PGDC Helps Fuel an Industry at Annual Meeting

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New varieties are the fuel that keeps the seed and agriculture industries going, and the Prairie Grain Development Committee helped provide that fuel at its annual meeting this week in Saskatoon, Sask. Fifty-four new cultivars in four different crop categories were considered for recommendation, delivering even more options for stakeholders throughout the agriculture sector and beyond.

Twenty-seven cultivars were considered for recommendation by the wheat, rye and triticale committee, with the majority of them being recommended for registration, according to committee secretary Francis Kirigwi.

The high number looked at by the PRCWRT this year was due in part to modernization of the Canadian wheat class system. Under the modernization plan, two new wheat classes will come into effect on Aug. 1, 2016: Canada Northern Hard Red (CNHR) and Canada Western Special Purpose (CWSP). Three wheat classes will be eliminated: Canada Western Interim Wheat (CWIW), Canada Western General Purpose (CWGP), and Canada Western Feed (CWF).

“This offers us a chance to request support for candidates that didn’t make the CWRS class,” said committee chair Curtis Pozniak. “This gives an opportunity for us to take another look at lines that might fit into these new classes.”

One cultivar that was brought back for re-examination was BW968, a spring wheat bred by AAFC’s Richard Cuthbert that has a 10 per cent higher yield than Glenn wheat.

Fifteen lines were considered for registration by the pulse and special crops committee. They included six bean lines, four pea lines, four lentil lines and one canarygrass line. “It’s a bit less than in previous years, but more diverse,” said committee chair Glen Hawkins.

Four flax lines were considered and ultimately recommended for registration by the oilseeds committee, according to chair Daryl Rex — three brown-seeded flax cultivars and one yellow-seeded cultivar. Compared to last year that’s down quite a bit, when there were more than 10 lines considered for registration.

Four barley and four oat lines were recommended for registration by the oat and barley committee, according to committee secretary Pat Juskiw. Out of the four oat lines, three were milling oats and one was bred for equine feed. All four barley lines were for malting, with two recommended for full registration and two for interim registration.

Seed of the Year and Other Recognition

A recognition luncheon was held, with several members of the industry given special mention for their work.

University of Saskatchewan researcher Pierre Hucl was given the award for Seed of the Year for the hard red spring wheat variety CDC Teal, a variety best adapted to the black soil zone of Western Canada. It combines early maturity with good yield potential, increased kernel size and leaf and stem rust resistance. It was developed at the University of Saskatchewan from a three-way cross involving BW514, Benito and BW38.

Retiring PGDC members Nancy Edwards and Myriam Fernandez were given special mention. Edwards worked with the Canadian Grain Commission and served on the PRCWRT quality evaluation team, while Fernandez worked with AAFC Plant Pathology and served on the PRCWRT disease evaluation team.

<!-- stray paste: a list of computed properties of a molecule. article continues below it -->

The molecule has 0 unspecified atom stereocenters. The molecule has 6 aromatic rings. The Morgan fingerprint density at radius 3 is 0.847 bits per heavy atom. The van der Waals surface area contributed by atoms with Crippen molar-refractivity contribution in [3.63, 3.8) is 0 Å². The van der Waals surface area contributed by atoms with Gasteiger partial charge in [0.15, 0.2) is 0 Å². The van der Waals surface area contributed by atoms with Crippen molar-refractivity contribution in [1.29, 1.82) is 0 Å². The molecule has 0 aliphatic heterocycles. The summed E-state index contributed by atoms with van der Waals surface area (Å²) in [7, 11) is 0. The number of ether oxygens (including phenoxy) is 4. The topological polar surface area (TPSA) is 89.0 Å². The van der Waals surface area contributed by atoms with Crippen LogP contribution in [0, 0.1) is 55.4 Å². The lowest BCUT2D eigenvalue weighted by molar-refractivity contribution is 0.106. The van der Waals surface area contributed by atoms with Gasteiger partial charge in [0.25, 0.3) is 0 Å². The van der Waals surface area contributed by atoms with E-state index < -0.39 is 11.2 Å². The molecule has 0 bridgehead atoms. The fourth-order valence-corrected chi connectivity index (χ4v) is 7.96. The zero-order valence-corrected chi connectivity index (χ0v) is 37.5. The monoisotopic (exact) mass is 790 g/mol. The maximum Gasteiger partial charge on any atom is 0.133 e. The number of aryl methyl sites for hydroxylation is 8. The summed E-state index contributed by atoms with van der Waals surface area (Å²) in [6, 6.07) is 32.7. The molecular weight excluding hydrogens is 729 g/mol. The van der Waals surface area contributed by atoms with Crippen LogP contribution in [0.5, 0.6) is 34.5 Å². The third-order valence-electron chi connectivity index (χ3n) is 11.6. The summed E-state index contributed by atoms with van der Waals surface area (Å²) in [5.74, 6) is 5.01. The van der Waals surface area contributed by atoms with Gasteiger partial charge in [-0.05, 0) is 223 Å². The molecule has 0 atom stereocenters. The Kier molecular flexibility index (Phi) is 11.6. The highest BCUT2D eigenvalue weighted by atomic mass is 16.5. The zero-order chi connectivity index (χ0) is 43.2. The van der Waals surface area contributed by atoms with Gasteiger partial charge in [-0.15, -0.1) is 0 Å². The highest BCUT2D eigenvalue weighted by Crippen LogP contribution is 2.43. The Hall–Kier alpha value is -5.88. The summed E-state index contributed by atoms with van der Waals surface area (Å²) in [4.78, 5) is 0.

Wheat breeder Stu McBean and Seed Depot’s John Smith, who both passed away recently, were also mentioned at the luncheon for their work and time served.

PGDC to Meet in Saskatoon

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The Delta Bessborough Hotel.

The Prairie Grain Development Committee’s annual general meeting takes place Feb. 22-25 in Saskatoon, Sask. The event, held at the Delta Bessborough, facilitates scientific discussion and communication of research priorities for the improvement of the Prairie grain sector, and to exchange information relevant to the development of improved cultivars of grain crops for the western Canadian Prairies.

For a full agenda and registration info, go here: http://www.pgdc.ca/meeting.html

Prairie Farm Sold PBR-Protected Varieties without Permission

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SeCan announced today the settlement of a Plant Breeders’ Rights (PBR) case between SeCan and Harvey Marcil of Pasqua Farms of Moose Jaw Saskatchewan. The settlement relates to unauthorized sales of PBR protected varieties CDC Bethune flax and AC Strongfield durum.

“This was a particularly concerning situation as the industry has invested considerable resources launching re-constituted seed supplies of several flax varieties. Having an individual profit while perpetuating an industry problem was taken very seriously,” says SeCan’s Todd Hyra, Business Manager, Western Canada.

While full details of the settlement are not available, the parties have agreed to a cash settlement of $150,000, and a declaration there will be no additional unauthorized sales. This is the largest individual settlement for SeCan to date (the largest prior settlement was $120,000 in 2013).

Infringers need to be aware – it is not just a matter of paying royalties owing when you get caught. Settlement normally includes royalties, investigative and legal costs, and other damages, which can result in very substantial payments.

Under both PBR ‘78 and PBR ’91 (effective February 2015), farm saved seed is allowed, but it is against the law to make unauthorized sales of a protected variety. The rules under PBR ’91 have changed. Hyra explains, “Previously only the seller was liable for an illegal sale. The big change under PBR ‘91 (all varieties granted PBR protection after February 27, 2015) is that everyone associated with an illegal sale is potentially liable – this includes the seller, processor, and the individual who buys the seed. Grain handlers can also be held responsible, as rights extend to the harvested material.”